Located to the north of Australia in Maritime Southeast Asia, the Lesser Sunda Islands comprise of several islands like Bali, Flores, Timor, and others. Most of these islands are part of Indonesia. The Lesser Sunda group of islands can be divided into two archipelagos based on their geological origin. The northern archipelago has a volcanic origin while the southern archipelago is non-volcanic in nature.
Bali is one of the largest islands in the Lesser Sunda Islands group. The island is part of Indonesia and is located between the islands of Lombok and Java. Denpasar is the capital of this island and as of 2010, it has a population of 3,890,757 people. Balinese Hinduism is the religion of the majority on this island. Bali is famous across the world as a popular tourist destination, and tourism contributes to nearly 80% of the economy of Bali. The island is famous for its historical and religious places, cultural activities, and tropical beaches. The waters around the island are also rich in marine life.
Part of the Indonesian province of West Nusa Tenggara, Lombok is one of biggest of the Lesser Sunda Islands. Lombok is located between the islands of Bali and Sumbawa and is separated from the same by the Lombok Strait and the Alas Strait, respectively. Mataram is the island’s most populated city. Lombok occupies an area of about 4,514 square km and houses a population of about 3.35 million people. Tourism is a very important source of income in Lombok.
Located towards the middle of the chain of the Lesser Sunda Islands, Sumbawa is also a part of the Indonesian province of West Nusa Tenggara. The island is famous for sappanwood, a type of wood used in preparing sandalwood, honey, and a red dye. The island occupies an area of about 15,448 square km and houses a population of around 1.39 million. The volcanic island hosts volcanoes like the Mount Tambora which had a major eruption in 1815 that killed nearly 72,000 people. Agriculture is the main source of livelihood in Sumbawa while tourism is in the nascent stage.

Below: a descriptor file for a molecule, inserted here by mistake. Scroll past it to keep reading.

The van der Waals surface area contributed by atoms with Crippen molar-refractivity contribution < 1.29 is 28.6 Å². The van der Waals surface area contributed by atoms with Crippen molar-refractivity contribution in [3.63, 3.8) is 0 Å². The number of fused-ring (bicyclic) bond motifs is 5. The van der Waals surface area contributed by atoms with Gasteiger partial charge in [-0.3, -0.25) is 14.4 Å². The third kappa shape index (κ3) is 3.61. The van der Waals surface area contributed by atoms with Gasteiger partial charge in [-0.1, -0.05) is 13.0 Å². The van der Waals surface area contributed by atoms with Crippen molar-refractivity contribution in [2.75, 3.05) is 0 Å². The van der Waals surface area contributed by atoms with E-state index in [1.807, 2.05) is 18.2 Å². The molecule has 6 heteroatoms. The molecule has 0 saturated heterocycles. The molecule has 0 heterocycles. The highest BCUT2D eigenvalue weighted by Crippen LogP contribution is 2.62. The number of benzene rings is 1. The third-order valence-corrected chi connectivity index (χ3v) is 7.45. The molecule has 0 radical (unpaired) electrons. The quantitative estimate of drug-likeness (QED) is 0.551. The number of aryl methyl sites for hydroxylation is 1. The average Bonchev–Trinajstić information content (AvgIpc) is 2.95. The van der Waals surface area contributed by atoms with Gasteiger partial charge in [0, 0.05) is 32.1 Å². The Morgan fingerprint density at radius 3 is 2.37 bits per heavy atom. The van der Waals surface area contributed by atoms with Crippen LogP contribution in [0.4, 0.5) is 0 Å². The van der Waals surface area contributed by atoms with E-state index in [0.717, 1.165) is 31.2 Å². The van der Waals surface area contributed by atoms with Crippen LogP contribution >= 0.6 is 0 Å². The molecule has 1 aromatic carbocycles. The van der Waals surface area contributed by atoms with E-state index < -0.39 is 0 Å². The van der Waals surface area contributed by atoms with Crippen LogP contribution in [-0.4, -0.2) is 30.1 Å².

Flores, an Indonesian island, is a member of the Lesser Sunda Islands. It occupies an area of 13,540 square km and houses a population of 1,831,000 as of 2010. Flores houses a significant population of the Komodo dragon and a part of its habitat is thus part of the Komodo National Park. The island also hosts another unique species, the Flores giant rat. Flores is inhabited by mainly Roman Catholic Christians who speak Austronesian languages. Flores has several tourist attractions like the Kelimutu volcano and its crater lakes, beaches, diving and snorkeling sites, Komodo dragon habitats, traditional villages, etc. Tourism, agriculture, and fishing form the backbone of the economy of Flores.
Sumba is an Indonesian island that occupies an area of 11,153 square km in eastern Indonesia. The estimated population of the island is 755,849. Waingapu is the largest town on the island. The landscape of Sumba is dominated by low-lying limestone hills. The island has a rich diversity of flora and fauna and is especially famous for its birdlife which features over 200 species of birds including several endemic species. The natural habitat of Sumba is, however, at threat due to clearance of forests for human activities. Waterfalls, beaches, coves, birdlife, etc., are some of the tourist attractions of Sumba.
Located to the north of the Timor Sea, the island of Timor is divided politically into East Timor and Indonesia. The area occupied by Timor is 30,777 square km and, as of 2014, it has a population of 3,182,693. Christianity is the religion of the majority in Timor. The flora and fauna of Timor feature a mix of both Austronesian and Asian species. Several endemic species like the Timor rat, Timor shrew, etc., are found here.
3. Alor Archipelago
The Alor archipelago is a Regency in the Indonesian province of East Nusa Tenggara. Alor is the largest island in the archipelago. The population of the archipelago is around 180,487 as of 2008.
2. Barat Daya Islands
Part of the Indonesian province of Maluku, the Barat Daya Islands include the Damar, Liran, Wetar, Romang, and Kisar islands. Wetar is the largest island in this island group. These islands are mostly infertile and barren and have little forest cover. These islands have only a few mammals and features species of both Asiana and Austronesian origin.
1. Tanimbar Islands
The Tanimbar Islands is an archipelago comprising of about 65 islands. These islands are a part of Indonesia and occupy a total area of 5,440 square km and house a population of 105,341. Yamdena is the largest island in this archipelago. Christianity is the dominant religion in the Tanimbar Islands.
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